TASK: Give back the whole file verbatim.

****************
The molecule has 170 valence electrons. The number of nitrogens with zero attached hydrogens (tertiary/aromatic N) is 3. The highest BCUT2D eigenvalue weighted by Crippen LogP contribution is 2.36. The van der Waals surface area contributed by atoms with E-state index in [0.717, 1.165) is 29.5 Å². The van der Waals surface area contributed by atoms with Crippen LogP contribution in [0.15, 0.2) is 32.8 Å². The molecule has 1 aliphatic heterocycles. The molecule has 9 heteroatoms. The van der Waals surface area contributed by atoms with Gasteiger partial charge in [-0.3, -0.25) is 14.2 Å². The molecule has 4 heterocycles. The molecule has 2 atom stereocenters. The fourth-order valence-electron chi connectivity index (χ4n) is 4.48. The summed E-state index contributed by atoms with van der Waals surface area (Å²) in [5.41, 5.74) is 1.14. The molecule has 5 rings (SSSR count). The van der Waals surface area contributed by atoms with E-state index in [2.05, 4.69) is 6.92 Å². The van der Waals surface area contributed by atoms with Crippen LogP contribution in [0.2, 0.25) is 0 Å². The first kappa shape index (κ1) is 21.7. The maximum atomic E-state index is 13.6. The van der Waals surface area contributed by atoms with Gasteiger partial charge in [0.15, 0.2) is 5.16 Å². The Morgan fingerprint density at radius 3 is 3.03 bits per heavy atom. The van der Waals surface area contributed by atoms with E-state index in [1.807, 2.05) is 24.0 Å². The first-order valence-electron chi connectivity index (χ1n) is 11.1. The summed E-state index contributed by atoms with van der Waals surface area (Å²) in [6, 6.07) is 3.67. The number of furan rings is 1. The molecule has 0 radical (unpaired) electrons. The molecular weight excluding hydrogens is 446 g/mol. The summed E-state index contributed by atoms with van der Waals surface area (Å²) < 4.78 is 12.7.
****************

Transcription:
The molecule has 170 valence electrons. The number of nitrogens with zero attached hydrogens (tertiary/aromatic N) is 3. The highest BCUT2D eigenvalue weighted by Crippen LogP contribution is 2.36. The van der Waals surface area contributed by atoms with E-state index in [0.717, 1.165) is 29.5 Å². The van der Waals surface area contributed by atoms with Crippen LogP contribution in [0.15, 0.2) is 32.8 Å². The molecule has 1 aliphatic heterocycles. The molecule has 9 heteroatoms. The van der Waals surface area contributed by atoms with Gasteiger partial charge in [-0.3, -0.25) is 14.2 Å². The molecule has 4 heterocycles. The molecule has 2 atom stereocenters. The fourth-order valence-electron chi connectivity index (χ4n) is 4.48. The summed E-state index contributed by atoms with van der Waals surface area (Å²) in [5.41, 5.74) is 1.14. The molecule has 5 rings (SSSR count). The van der Waals surface area contributed by atoms with E-state index in [2.05, 4.69) is 6.92 Å². The van der Waals surface area contributed by atoms with Crippen LogP contribution in [0.2, 0.25) is 0 Å². The first kappa shape index (κ1) is 21.7. The maximum atomic E-state index is 13.6. The van der Waals surface area contributed by atoms with Gasteiger partial charge in [0.15, 0.2) is 5.16 Å². The Morgan fingerprint density at radius 3 is 3.03 bits per heavy atom. The van der Waals surface area contributed by atoms with E-state index in [1.807, 2.05) is 24.0 Å². The first-order valence-electron chi connectivity index (χ1n) is 11.1. The summed E-state index contributed by atoms with van der Waals surface area (Å²) in [6, 6.07) is 3.67. The number of furan rings is 1. The molecule has 0 radical (unpaired) electrons. The molecular weight excluding hydrogens is 446 g/mol. The summed E-state index contributed by atoms with van der Waals surface area (Å²) < 4.78 is 12.7.